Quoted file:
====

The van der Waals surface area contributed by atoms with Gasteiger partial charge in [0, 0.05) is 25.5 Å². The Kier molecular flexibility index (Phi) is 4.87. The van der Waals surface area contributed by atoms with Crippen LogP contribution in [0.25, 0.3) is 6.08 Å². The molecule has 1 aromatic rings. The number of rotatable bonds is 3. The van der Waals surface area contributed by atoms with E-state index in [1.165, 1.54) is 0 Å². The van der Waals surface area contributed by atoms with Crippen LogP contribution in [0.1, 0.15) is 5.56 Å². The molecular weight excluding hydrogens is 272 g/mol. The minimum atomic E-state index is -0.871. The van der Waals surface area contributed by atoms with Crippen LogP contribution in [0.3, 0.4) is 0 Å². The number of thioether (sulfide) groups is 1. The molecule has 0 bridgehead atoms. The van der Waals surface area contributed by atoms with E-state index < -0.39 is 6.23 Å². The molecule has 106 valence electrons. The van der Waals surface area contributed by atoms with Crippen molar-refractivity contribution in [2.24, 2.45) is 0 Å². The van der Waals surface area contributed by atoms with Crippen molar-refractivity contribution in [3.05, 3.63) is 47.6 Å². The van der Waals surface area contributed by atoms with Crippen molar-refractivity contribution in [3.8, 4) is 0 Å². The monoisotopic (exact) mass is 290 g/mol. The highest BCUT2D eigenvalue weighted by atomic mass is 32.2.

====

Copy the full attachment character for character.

The van der Waals surface area contributed by atoms with Gasteiger partial charge in [0, 0.05) is 25.5 Å². The Kier molecular flexibility index (Phi) is 4.87. The van der Waals surface area contributed by atoms with Crippen LogP contribution in [0.25, 0.3) is 6.08 Å². The molecule has 1 aromatic rings. The number of rotatable bonds is 3. The van der Waals surface area contributed by atoms with E-state index in [1.165, 1.54) is 0 Å². The van der Waals surface area contributed by atoms with Crippen LogP contribution in [0.1, 0.15) is 5.56 Å². The molecular weight excluding hydrogens is 272 g/mol. The minimum atomic E-state index is -0.871. The van der Waals surface area contributed by atoms with Crippen LogP contribution in [0.3, 0.4) is 0 Å². The number of thioether (sulfide) groups is 1. The molecule has 0 bridgehead atoms. The van der Waals surface area contributed by atoms with E-state index < -0.39 is 6.23 Å². The molecule has 106 valence electrons. The van der Waals surface area contributed by atoms with Crippen molar-refractivity contribution in [2.24, 2.45) is 0 Å². The van der Waals surface area contributed by atoms with Crippen molar-refractivity contribution in [3.05, 3.63) is 47.6 Å². The van der Waals surface area contributed by atoms with Crippen molar-refractivity contribution in [3.8, 4) is 0 Å². The monoisotopic (exact) mass is 290 g/mol. The highest BCUT2D eigenvalue weighted by atomic mass is 32.2.